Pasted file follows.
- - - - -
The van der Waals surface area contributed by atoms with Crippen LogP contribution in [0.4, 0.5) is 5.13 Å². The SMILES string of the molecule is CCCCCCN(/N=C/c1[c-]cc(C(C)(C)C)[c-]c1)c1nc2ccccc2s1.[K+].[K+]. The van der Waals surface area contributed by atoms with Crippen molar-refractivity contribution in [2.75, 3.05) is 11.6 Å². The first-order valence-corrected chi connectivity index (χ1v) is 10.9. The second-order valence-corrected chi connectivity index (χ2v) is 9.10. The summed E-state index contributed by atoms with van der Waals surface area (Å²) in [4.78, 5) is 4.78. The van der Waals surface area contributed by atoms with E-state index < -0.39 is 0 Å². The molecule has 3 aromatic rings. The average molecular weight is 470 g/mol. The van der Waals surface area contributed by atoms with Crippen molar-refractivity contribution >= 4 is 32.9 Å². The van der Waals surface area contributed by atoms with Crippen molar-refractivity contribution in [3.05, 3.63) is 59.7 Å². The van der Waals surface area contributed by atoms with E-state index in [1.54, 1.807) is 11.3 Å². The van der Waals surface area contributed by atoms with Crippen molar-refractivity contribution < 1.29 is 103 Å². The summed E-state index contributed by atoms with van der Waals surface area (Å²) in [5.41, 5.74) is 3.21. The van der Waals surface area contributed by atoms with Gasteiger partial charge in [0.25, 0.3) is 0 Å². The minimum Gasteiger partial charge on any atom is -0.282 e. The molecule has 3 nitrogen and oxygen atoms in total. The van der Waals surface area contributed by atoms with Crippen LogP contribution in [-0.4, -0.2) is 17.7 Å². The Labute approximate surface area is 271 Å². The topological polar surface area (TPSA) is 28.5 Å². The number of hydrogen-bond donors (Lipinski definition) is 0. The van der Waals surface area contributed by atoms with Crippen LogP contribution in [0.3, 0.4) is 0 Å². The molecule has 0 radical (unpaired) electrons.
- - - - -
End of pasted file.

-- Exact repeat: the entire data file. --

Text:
The van der Waals surface area contributed by atoms with Crippen LogP contribution in [0.4, 0.5) is 5.13 Å². The SMILES string of the molecule is CCCCCCN(/N=C/c1[c-]cc(C(C)(C)C)[c-]c1)c1nc2ccccc2s1.[K+].[K+]. The van der Waals surface area contributed by atoms with Crippen molar-refractivity contribution in [2.75, 3.05) is 11.6 Å². The first-order valence-corrected chi connectivity index (χ1v) is 10.9. The second-order valence-corrected chi connectivity index (χ2v) is 9.10. The summed E-state index contributed by atoms with van der Waals surface area (Å²) in [4.78, 5) is 4.78. The van der Waals surface area contributed by atoms with E-state index < -0.39 is 0 Å². The molecule has 3 aromatic rings. The average molecular weight is 470 g/mol. The van der Waals surface area contributed by atoms with Crippen molar-refractivity contribution >= 4 is 32.9 Å². The van der Waals surface area contributed by atoms with Crippen molar-refractivity contribution in [3.05, 3.63) is 59.7 Å². The van der Waals surface area contributed by atoms with E-state index in [1.54, 1.807) is 11.3 Å². The van der Waals surface area contributed by atoms with Crippen molar-refractivity contribution < 1.29 is 103 Å². The summed E-state index contributed by atoms with van der Waals surface area (Å²) in [5.41, 5.74) is 3.21. The van der Waals surface area contributed by atoms with Gasteiger partial charge in [0.25, 0.3) is 0 Å². The minimum Gasteiger partial charge on any atom is -0.282 e. The molecule has 3 nitrogen and oxygen atoms in total. The van der Waals surface area contributed by atoms with Crippen LogP contribution in [-0.4, -0.2) is 17.7 Å². The Labute approximate surface area is 271 Å². The topological polar surface area (TPSA) is 28.5 Å². The number of hydrogen-bond donors (Lipinski definition) is 0. The van der Waals surface area contributed by atoms with Crippen LogP contribution in [0.3, 0.4) is 0 Å². The molecule has 0 radical (unpaired) electrons.